Eating and drinking
One of the Via Dinarica’s many unique features is that, unlike other hiking trails that go through remote wilderness, there are frequent opportunities to have a hot meal right along the trail. Because there are countless ancient villages nestled within the nooks and crannies of the Dinaric Alps, the trail offers a real introduction to local lifestyles, including local cuisine as well as the characteristic warm hospitality. Highland food is the truest expression of Balkan food: heavy in bread, heavy in meat, and as local and fresh as can be. Portions tend to be large, and finishing your plate is always considered a sign of good appreciation to the host. Vegetarians may find it challenging to find meatless main dishes, as even some vegetable soups are cooked in meat broth. Bean stew is, however, very popular and very common.
A traditional highland breakfast of fresh cheese, homemade bread and jam, and a strong ‘kafa’ or coffee © Elma Okić
Drinking along the Via Dinarica is also a unique experience. Its defining feature is the famous local alcohol, rakija. This drink, usually translated to English as brandy, is a distilled hard alcohol made from a great variety of fruits and other plants that are prevalent in the Dinaric Alps. Some very common flavours include plum, pear, apple, quince, mixed herbs and honey. You might be offered rakija at every meal, no matter the time of day, as it is considered a natural remedy for many ailments and a great source of vitality when hiking. Your hosts will often join you in a glass of rakija, in another expression of the convivial hospitality of the Balkans.
Beer is also a part of the drinking culture, but with less tradition, and usually less variety. Another interesting traditional drink that you will come across at mountain restaurants is kiselo mlijeko (sour milk) which is a thick, very natural yoghurt that pairs well with salty dishes such as pita and uštipci.
Outback camping on the White Trail © Adnan Bubalo
Accommodation along the Via Dinarica can vary widely. You’ll occasionally need to set up a tent along the trail, but you will find that you can sleep with a roof over your head on most nights. Some accommodation types are self-serviced, meaning the only service they may offer is running water, but there are also many cosy houses and inns that offer home-cooked food and beds in private rooms. There, you will always meet the warm hospitality Bosnia and Herzegovina is famous for.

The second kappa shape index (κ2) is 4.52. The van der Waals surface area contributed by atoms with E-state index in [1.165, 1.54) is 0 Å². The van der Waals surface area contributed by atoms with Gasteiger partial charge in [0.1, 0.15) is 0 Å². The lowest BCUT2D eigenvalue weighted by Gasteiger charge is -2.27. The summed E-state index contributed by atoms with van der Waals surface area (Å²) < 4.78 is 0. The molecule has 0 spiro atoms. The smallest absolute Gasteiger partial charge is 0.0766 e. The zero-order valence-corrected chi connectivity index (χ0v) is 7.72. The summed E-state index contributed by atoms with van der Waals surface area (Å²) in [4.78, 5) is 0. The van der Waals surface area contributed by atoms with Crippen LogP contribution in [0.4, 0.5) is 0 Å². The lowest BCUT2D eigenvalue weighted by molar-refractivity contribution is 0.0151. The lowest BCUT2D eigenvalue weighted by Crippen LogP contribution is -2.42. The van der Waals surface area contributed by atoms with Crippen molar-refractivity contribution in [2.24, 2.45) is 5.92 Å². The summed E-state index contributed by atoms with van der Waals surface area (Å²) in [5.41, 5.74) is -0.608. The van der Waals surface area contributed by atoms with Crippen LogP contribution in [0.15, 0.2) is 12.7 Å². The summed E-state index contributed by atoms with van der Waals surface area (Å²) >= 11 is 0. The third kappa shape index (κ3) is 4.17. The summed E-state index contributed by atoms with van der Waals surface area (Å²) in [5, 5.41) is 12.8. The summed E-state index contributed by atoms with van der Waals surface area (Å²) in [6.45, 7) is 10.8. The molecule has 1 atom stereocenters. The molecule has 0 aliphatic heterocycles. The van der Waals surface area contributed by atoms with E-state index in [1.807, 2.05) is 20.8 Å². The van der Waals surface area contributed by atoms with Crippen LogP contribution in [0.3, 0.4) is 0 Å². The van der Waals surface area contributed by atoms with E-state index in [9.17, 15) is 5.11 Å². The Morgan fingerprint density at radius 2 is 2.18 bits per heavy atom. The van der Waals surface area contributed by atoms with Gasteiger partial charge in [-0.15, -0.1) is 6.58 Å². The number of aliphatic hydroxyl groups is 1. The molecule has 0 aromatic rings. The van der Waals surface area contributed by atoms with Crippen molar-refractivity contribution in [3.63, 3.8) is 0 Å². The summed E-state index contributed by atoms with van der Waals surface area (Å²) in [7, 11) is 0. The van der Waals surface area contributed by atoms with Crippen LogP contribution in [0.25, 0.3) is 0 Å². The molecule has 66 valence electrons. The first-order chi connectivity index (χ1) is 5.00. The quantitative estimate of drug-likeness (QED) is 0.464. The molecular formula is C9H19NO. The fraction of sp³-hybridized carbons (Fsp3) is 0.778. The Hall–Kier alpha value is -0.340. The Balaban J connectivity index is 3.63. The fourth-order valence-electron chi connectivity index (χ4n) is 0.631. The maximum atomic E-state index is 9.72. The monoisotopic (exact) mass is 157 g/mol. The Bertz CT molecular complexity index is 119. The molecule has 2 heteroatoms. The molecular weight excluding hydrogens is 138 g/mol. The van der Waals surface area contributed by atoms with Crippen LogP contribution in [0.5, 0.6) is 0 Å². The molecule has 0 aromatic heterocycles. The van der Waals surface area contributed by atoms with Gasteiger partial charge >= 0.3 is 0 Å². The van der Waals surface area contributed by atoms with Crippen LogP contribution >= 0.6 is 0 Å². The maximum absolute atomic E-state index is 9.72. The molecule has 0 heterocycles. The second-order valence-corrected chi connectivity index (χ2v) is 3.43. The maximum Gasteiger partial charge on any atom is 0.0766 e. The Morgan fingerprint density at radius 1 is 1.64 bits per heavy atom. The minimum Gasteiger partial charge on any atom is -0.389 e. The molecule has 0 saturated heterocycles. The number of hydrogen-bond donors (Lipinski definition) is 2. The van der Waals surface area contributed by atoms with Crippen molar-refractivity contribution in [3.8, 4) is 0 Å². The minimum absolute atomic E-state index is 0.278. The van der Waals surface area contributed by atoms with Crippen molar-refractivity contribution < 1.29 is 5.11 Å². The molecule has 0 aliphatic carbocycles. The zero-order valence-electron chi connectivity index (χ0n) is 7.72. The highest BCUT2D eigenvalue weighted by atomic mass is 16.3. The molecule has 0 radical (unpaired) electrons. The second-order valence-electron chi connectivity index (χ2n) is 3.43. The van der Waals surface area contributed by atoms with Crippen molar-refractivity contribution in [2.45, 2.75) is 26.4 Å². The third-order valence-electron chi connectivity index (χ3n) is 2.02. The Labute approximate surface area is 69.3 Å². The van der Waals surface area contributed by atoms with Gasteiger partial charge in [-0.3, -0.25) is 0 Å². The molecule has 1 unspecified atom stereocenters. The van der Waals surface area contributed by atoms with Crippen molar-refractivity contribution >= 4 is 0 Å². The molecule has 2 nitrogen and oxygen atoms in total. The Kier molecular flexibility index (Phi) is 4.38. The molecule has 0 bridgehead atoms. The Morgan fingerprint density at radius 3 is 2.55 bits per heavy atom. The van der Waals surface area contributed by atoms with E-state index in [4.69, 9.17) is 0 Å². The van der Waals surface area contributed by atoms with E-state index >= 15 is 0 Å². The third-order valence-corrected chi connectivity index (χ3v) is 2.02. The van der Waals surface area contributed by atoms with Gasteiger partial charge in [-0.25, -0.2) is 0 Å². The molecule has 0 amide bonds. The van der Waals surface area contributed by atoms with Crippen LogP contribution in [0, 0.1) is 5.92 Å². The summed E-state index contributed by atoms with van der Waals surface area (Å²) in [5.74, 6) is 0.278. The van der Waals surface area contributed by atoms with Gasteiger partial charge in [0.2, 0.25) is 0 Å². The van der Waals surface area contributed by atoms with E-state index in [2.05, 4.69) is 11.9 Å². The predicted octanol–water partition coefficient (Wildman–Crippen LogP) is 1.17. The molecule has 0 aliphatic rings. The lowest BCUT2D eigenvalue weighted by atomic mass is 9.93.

Hotels and motels exist in small cities and towns that the trail passes near. Private rooms, private bathrooms with towels, Wi-Fi and restaurants are always part of the deal. Along the Via Dinarica rooms cost between 30KM and 60KM but can be significantly more expensive in Sarajevo and Mostar.
Pansions are small inns with private rooms. They are similar to households, but are run more like a business. Pansions almost always have Wi-Fi and decent bathrooms, though bathrooms are not always connected to private rooms. They offer home-cooked food, towels and bedding, and a cosy atmosphere. Rooms cost between 20KM and 60KM.
Households, also called guesthouses, are private houses that offer comfortable accommodation in the form of small dormitories or private rooms. They have restaurant areas where they serve home-cooked comfort food, and offer an ambience of traditional, ‘ethno-style’ Balkan character. They have decent bathrooms, electricity, and sometimes have Wi-Fi, but they are more rustic than a hotel. Rooms cost between 10KM and 60KM.
There are several horse farms along the Via Dinarica Trail that provide accommodation. Most of them also offer guided horseriding excursions on or near the Via Dinarica Trail.